After hovering on the brink of insolvency for more than a year, Central Falls, Rhode Island has finally filed for bankruptcy.
State-appointed receiver Robert Flanders, who filed the paperwork today on behalf of the city, said the bankruptcy was “inevitable” after union retirees failed to agree to significant concessions. Flanders had sought about $2.5 million in voluntary pension and benefit cuts from the city’s unionized retirees.
“Everything was done to avoid this day,” Flanders said in a statement. “Services have been cut to the bone…taxes have been raised to the maximum level allowable. We negotiated with … the police and fire unions, without success, attempting to reach voluntary concessions, and we tried in vain to persuade our retirees to accept voluntary reductions in their benefits.”
With the city now under Chapter 9 municipal bankruptcy protection, Flanders said Monday that he plans to start reducing pension benefits at the end of the month. The AP reports that Flanders has asked the bankruptcy court to reject the city’s collective bargaining agreements. He also said city workers will face additional layoffs.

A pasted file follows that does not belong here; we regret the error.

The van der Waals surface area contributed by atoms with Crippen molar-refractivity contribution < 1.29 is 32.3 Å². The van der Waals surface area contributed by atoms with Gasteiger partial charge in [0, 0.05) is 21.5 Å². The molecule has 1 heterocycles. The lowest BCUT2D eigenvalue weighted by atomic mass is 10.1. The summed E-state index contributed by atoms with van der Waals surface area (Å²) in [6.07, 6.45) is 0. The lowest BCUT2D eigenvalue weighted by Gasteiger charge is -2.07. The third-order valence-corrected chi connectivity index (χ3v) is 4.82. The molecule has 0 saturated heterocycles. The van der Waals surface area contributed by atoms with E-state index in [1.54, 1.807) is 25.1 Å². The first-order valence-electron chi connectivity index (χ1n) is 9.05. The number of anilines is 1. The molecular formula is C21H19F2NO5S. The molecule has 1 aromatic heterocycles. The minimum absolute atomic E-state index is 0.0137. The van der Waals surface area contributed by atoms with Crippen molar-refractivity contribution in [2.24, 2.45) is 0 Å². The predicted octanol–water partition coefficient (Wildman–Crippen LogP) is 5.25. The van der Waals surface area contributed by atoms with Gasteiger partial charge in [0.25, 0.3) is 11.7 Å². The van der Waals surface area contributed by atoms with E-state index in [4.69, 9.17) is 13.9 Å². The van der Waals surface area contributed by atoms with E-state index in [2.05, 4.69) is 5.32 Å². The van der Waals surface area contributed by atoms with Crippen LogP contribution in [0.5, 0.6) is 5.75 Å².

Central Falls faces $80 million unfunded pension and benefit obligations and a $4.9 million budget deficit. The city also has $20.8 million of outstanding general-obligation debt.
“The current situation is dire and it necessitates decisive steps to put the city back on a path to solid financial footing and future prosperity,” Rhode Island Governor Lincoln Chafee said in a statement Monday.
The city’s bankruptcy will likely test a new state law that gives GO bonds priority over other obligations. The law – hurriedly passed last month in anticipation of Central Falls’ filing — requires local governments to pay bondholders first and raise property taxes as much as necessary to make those payments.
Central Falls is one of a growing handful of U.S. local governments facing insolvency in the wake of the financial crisis. Jefferson County, Alabama could decide Thursday whether to file for the largest municipal bankruptcy in U.S. history.
For more on municipal bankruptcy, check out our interview with Chapter 9 attorney Jim Johnston, who represented Orange County during its 1994 filing, the largest municipal bankruptcy to date.
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